Categories: Media issues / PR issues
5 January 2009
10 points: social media reality check
“Social Media” are The Thing at the moment. And I’m a bit of a-twitter about them myself. But this is not half the revolution people are making it out to be. So here are some incautious predictions.
1. In 2009 the buzz around social media will decline. All media are social or they are not media. Convergence will make this fact transparent. The media form the fourth estate precisely because they connect to their audiences and interact with them. So let’s stop implying traditional media are not social when they clearly are.
2. In 2009, newspapers and broadcast media will re-platform themselves, but serve much the same purpose for much the same audience. The Daily Telegraph’s integrated newsroom – combining digital, print and all other media in one newsroom around the distribution of content in different forms, meeting different needs of consumers throughout the day – is going to become the norm. Though the details will vary between publishing houses.
3. In 2009 the major media players will be recognized as clear leaders across all channels and formats, including blogs; the tail is not wagging the dog. The best blogs will become part of mainstream media, as Iain Dale has already demonstrated.
4. My prediction for 2009 is that the ability of social media companies to burn cash will be constrained, their valuations will decline also. This has already happened to Friends Reunited, while the American firm EW Scripps wrote off almost the entire £210m it paid for the price-comparison website Uswitch.
5. So in 2009 much of the hype will become yesterday’s news. Twitter and Facebook might have done well by creating inclusive networks on a closed platform, but they will face real trouble making people pay to enter or upgrade later (unlike Xing and Linked-in).
6. In 2009 people will get bored of visiting multiple social networking sites. As the Economist notes, that’s a drag. The big issue will be the Web’s openness. Google, Yahoo!, Microsoft and other firms already have the ideal infrastructure for social networking in the form of the address books, in-boxes and calendars of their users. It has the advantage of being an open rather than a closed Web network. As the Economist says, big networks have decided to be “open” toward independent programmers, to encourage them to write fun new software for them. But they are reluctant to become equally open towards their users, because the networks’ lofty valuations depend on maximising their page views—so they maintain a tight grip on their users’ information, to ensure that they keep coming back. This is an unsustainable proposition.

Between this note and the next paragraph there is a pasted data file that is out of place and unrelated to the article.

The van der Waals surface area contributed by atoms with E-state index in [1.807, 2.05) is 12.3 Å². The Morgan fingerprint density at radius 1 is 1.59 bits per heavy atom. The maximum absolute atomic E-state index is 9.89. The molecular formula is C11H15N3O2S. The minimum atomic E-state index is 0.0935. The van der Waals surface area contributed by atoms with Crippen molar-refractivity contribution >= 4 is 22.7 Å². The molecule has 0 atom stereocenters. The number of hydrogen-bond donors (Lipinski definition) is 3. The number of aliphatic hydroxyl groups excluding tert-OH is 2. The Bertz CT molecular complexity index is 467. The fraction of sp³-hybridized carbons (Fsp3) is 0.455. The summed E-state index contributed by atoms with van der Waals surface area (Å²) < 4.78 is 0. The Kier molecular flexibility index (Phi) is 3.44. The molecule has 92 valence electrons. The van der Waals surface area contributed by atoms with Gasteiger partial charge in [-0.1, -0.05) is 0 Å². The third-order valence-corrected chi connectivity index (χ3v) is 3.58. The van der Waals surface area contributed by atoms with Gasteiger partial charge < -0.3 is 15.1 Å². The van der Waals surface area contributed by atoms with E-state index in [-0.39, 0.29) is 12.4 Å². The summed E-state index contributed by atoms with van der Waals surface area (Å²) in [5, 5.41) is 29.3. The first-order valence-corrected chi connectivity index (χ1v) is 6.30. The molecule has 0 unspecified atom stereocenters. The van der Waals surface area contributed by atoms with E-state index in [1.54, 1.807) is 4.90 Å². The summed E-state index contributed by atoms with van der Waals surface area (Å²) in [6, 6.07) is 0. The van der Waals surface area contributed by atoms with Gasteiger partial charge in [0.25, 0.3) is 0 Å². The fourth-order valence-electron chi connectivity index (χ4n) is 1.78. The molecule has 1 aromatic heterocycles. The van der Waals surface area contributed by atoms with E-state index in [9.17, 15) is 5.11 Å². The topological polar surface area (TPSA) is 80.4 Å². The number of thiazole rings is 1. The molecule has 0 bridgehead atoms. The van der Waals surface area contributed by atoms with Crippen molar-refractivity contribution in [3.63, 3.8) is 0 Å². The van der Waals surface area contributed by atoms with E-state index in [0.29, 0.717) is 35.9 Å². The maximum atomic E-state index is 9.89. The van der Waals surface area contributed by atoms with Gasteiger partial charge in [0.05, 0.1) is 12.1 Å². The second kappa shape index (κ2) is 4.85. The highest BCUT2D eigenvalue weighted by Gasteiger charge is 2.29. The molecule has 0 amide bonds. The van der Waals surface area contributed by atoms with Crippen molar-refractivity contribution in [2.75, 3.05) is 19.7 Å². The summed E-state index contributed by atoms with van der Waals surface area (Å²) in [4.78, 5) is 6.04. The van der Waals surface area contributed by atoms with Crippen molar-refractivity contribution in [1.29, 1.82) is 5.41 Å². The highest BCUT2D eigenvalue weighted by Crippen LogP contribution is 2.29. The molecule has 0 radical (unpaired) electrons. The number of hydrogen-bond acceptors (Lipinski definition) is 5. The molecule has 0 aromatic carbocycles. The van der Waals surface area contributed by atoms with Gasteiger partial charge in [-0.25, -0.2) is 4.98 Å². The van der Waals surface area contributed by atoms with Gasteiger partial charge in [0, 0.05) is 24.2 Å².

7. Social media will mostly remain gossipy, silly and only very slightly scary. When the novelty wears off, people will seek “not-very-social” digital access to “broadcasters” and “narrowcasters” for the receipt of news and opinion they care about.
8. 2009 will confirm that there are no replacements for old media such as TV, radio, print, or even advertising. While there are no substitutes, new media and communication channels such as Twitter, Facebook, You Tube and blogs will continue to redefine old channels in a complementary fashion (just like mobile phones and Skype do to POTS). They open up new possibilities to network, share, explore, distribute ideas and content by redefining what the channels are used for (SMS for grooming, mobile for voice to coordinate etc). This dynamic tension certainly alters past habits, expectations and trends.
9. In 2009 content not the channel or medium will be king, and increasingly acknowledged. Professionalism and quality matter. The difference between today and twenty years ago is the number of channels and the fragmentation of audiences.
10. In 2009 – as always – the most important social networks will be mum, dad, wife, husband, and best friend. Intimate networks are small in scale and intense in interaction, whether on or off line. Though backbone utilities need to be grand in scale, as with the electricity grid, the phone network and the internet.
The PR lessons?
The old PR rules do not need abandoning. Messaging, targeting and relevance to audience and channel still matter. The world might be more diverse, more complex, but it is not fundamentally different.
[…] I found a blog post from Paul Seaman, a PR professional from Zurich, Switzerland. In it, Paul makes predictions about the future of social media and how it will fit in with traditional media and PR. At the time, […]
You are spot on with these thoughts. I am interested also in what will constitute “content” – particularly in respect of what will have value. Where media used to sell both content and access to it, much online is now open and indeed, created by those who don’t value their time in creating it.
Another aspect I find interesting is in relation to the participation (social side if you like) as still the majority do not feel a need to enter the space, but to “lurk” as witnesses. Are their needs catered for as they are more passive than active? Do we need to be careful of the limited voices that we hear, or will these publics move from being latent to more active as their familiarity and confidence grows? Or is it a generational thing that will emerge naturally?